In November 2020, the second annual national policing wellbeing survey was launched with the Policing Research Unit at Durham University and over 22,000 officers and staff took part.
The aim of the survey is to give every member of the policing workforce across England and Wales the opportunity to tell us how they truly feel at work so we can start to build a really clear picture of what we need to work on.
We would like to say a huge thank you to every one of the 22,895 people who provided responses to this survey.
Almost 11,000 (7.9%) of respondents were police officers (of all ranks), alongside almost 11,000 (14.5%) police staff (of all grades), over 1,000 PCSOs and 85 Special Constables and 40 volunteers.
Of note, this survey was conducted during the pandemic and was adapted to include a question set to give an indication of the impact of the pandemic on officers and staff.
The findings of this survey will also be included in the NPCC Covid-19 workforce recovery plan.
Summary of the key findings
- Both officers and staff both reported feeling more valued by their force than they did in 2019.
- The ability to switch off and recharge energy outside of work was found to have improved since the last survey for both officers and staff.
- Police officer sleep quality has improved in the last year with average reported frequencies for both disturbed sleep and insufficient sleep reducing and those reporting having less than 6 hours sleep has reduced from 45% to 40%, however;
- Levels of fatigue overall show that 29.2% of police officers and 23.5% of police staff indicate that they still experience extremely high levels of fatigue.
- There has been a slight increase post-traumatic stress symptoms experienced by police staff at 55%.
- Overall, the average scores for all police officers experiencing symptoms of post-traumatic stress have remained unchanged at around 64%.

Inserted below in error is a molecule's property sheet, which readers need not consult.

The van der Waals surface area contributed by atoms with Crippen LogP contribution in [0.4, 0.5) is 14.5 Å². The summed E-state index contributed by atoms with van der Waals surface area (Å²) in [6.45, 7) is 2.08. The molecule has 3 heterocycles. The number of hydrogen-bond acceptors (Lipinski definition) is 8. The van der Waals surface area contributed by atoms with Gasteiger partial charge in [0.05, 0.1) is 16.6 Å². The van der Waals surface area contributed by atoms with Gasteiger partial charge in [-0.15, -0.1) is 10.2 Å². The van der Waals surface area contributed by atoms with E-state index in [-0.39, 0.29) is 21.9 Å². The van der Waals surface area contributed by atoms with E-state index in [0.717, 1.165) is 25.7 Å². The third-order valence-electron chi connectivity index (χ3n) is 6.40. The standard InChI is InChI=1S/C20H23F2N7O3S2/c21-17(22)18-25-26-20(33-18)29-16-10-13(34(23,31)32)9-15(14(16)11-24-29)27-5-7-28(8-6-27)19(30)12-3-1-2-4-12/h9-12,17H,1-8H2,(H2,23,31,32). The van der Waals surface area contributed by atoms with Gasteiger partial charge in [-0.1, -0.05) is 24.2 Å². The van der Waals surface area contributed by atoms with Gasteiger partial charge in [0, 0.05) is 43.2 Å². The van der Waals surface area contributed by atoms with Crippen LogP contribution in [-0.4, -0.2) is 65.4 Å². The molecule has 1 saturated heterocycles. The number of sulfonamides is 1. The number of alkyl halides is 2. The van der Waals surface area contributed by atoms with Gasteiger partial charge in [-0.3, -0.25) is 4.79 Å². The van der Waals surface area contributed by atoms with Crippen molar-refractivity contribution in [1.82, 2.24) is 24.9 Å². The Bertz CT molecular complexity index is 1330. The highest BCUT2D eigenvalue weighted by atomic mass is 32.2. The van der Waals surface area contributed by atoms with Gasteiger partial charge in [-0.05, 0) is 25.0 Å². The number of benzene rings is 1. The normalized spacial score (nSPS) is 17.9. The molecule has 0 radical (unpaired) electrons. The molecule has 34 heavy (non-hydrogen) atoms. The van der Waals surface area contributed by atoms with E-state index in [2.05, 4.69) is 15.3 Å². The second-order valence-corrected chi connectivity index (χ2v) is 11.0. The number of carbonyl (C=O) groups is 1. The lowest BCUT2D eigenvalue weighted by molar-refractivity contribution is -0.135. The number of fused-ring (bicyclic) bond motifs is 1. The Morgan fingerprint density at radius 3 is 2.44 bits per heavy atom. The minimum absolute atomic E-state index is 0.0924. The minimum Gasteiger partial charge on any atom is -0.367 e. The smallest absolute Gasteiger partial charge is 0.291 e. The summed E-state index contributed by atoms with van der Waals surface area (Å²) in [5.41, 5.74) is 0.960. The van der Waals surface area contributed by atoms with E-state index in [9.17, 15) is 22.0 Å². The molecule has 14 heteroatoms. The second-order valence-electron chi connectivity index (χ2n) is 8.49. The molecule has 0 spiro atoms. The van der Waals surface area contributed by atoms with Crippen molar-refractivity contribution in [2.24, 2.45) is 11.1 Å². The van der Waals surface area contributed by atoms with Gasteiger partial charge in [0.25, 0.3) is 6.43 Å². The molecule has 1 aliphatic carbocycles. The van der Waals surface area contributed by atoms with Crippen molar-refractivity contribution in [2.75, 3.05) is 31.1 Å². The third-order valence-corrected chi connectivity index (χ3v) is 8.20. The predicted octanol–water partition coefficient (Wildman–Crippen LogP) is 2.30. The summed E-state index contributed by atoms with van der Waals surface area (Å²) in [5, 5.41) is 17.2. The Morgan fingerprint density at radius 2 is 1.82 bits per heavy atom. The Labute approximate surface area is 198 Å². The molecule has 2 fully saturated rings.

- Average levels of physical wellbeing have declined in both officers and staff.
- There has been a decrease in feeling valued by the public for police officers and the feeling of being valued by the public overall is at a moderately low level by both officers and police staff, however:
- Job satisfaction has remained moderately high for police officers and high for police staff and intention to quit has declined with public service motivation continuing to be at a very high average level.
Andy Rhodes, Service Director for Oscar Kilo, the National Police Wellbeing Service (NPWS), said;
“Over 22,000 people responded to our second survey on wellbeing which, in itself, is a big positive in times when officers and staff are being asked to fill in more surveys than ever before – and we would like to thank each and every one of them for their time.
“The global pandemic has also meant that we have been policing in very different times, but despite the stresses, strains and uncertainty, officers and staff across the country have remained highly committed throughout.
“It’s really encouraging to see that people feel more valued by their forces as well as by peers and supervisors, and that we are seeing improvements in things like the ability to ‘switch off’ after work, and in sleep quality and awareness of self-care.
“Following the results of the last survey, where the issues of sleep and fatigue were loud and clear, we launched several pieces of work including our ‘Better Sleep’ webinars with a renowned sleep expert and the initiation of a pilot study into fatigue and shift work – but with the figures still showing us that some are still experiencing extremely high levels of fatigue, there is still more to do, and we will continue to put focus into this area.”
The results of this survey will help prioritise our work at both a national level and in the support we provide to individual forces and there is already work underway to develop services around some of the things which have been raised as issues including:
- Physical fitness online videos to help officers and staff to improve their basic levels of fitness.
- A virtual reality driver fatigue awareness package
- Continued roll out of our Emergency Services Trauma Intervention Programme.
DCC Bernie O’Reilly, CEO of the College of Policing, said;
“We ask our officers and staff to do an incredibly challenging job every day. It’s vital we look after them and importantly understand their needs and that’s why this survey is so important. We will take a hard look at the findings of the survey and then see what we can do to support colleagues further.”